parenting: columns

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How do I cut back on my 2.5 year-old’s TV time?
First, take a look at when your child is watching TV.  While it’s good to watch TV with your child to answer questions and know what is being seen, having a favorite dvd or recorded show can provide 20-30 minutes of you time—to check email, read the paper, do something your child can’t be involved with.

Any TV during meals should be cut.  At a neutral  point in the day (when your child is rested, fed, and happy) you can say, “I’ve been thinking about watching TV while we eat—I realize while it can be fun, I’ve been learning that it’s not good for our bodies.  From now on, the TV will be off when we eat.”  Sit with your child during mealtimes and talk about your day (without quizzing—just share your stories).

If your child is used to watching a few shows in a row, or in the morning and afternoon, choose one TV time.  You will probably have to repeat words like, “This is playtime, we have TV time in the morning,” or “This is playtime, we have TV time once a day,” many times, but the message will sink in.  This might be a good time to put some toys that your toddler loves (and perhaps buy a few new ones) in a special box or basket for the playtime that is replacing TV time to ease the transition.

What can I do if I see my child tussling over a toy at the playground?
Sharing toys-- when Push Comes to Shove

The next time you see two children (3 and up) tugging at the same toy, say what you see rather than offer a solution:  “I see Liam and Rose and one car.”  After Liam and Rose say things like, “I got it first,”  “She grabbed it,” etc. state your expectation, “I’m sure you can work out a plan to share the car.”  We want kids to solve things by themselves, and this is structured practice.  If you see it’s not working, you can intervene by removing the object, “I see you aren’t ready to share this now.”  Later, at home, try a role-play of the same scene with your child.  Having the words will bring confidence the next time there is something to be worked out.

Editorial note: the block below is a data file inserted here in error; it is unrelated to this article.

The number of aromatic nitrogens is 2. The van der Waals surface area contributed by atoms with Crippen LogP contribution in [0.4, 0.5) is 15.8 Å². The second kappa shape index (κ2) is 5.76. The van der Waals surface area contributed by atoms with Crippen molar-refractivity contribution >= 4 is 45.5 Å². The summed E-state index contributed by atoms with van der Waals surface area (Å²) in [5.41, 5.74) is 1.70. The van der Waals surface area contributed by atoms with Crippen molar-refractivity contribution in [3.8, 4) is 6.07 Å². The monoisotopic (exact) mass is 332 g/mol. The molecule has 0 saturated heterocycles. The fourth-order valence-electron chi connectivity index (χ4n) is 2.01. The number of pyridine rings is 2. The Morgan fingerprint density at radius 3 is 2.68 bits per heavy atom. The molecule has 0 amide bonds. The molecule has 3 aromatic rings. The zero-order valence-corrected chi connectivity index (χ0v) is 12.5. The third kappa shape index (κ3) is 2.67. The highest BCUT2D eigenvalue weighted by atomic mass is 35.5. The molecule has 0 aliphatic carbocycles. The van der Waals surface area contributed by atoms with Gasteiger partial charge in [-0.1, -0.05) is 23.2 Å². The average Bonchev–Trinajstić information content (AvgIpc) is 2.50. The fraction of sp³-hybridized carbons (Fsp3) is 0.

(For children under 3, you can do the same thing but talk them through it, since they don’t have all the words—“I see Tim and Gala and one car.  We can take turns with the car.  Tim, Gala will take a turn with the car and then she’ll give you a turn.  While Gala takes her turn we can go on the slide or on the swing.”)

How do I get my child to stop using the stroller/buggy board?

Buggy boards serve a purpose when you need to get two younger children from one lace to another.  As your children get older, trying hard to find the time to allow your older one to walk is good for everyone.
My husband, who apparently wasn’t paying attention each time I was showing him how the buggy board worked, broke it a month after our older daughter turned 4.  It turned out to be perfect timing because she had basically stopped walking. 

I told her it was broken and that we weren’t getting it fixed.  I stuck to explanations that would help her feel good about herself: “Your body needs to walk,”; “Look at how many blocks we’ve walked!  Do you want to count the ones we have left?” ; “What’s that over there?” ;  “You are so strong!”  It’s best to avoid phrases like, “Strollers are for babies,”; “You’re too big for the stroller,”  ; “Do you see (insert name of any other child walking) in a stroller?” (Kids will think, “I liked being a baby” ; “I can totally fit in the stroller!” ; and “That (insert name) isn’t doing me any favors.” 

And of course you may end up taking a taxi every once and a while.  As my 4 year old said the other day,  “I can hail a taxi, mama, watch!” and she did.

Sometimes I just want my child to behave well so I’m not embarrassed—is that so much to ask?

Yes.  Next question?

Let’s take a moment to feel that embarrassment together—the times when you are “that mom” / “that dad”.  The time when your 3-year-old takes her clothes off when you’ve turned around to put something in the stroller, or your 4-year-old is wailing because you won’t buy ice cream in the middle of January.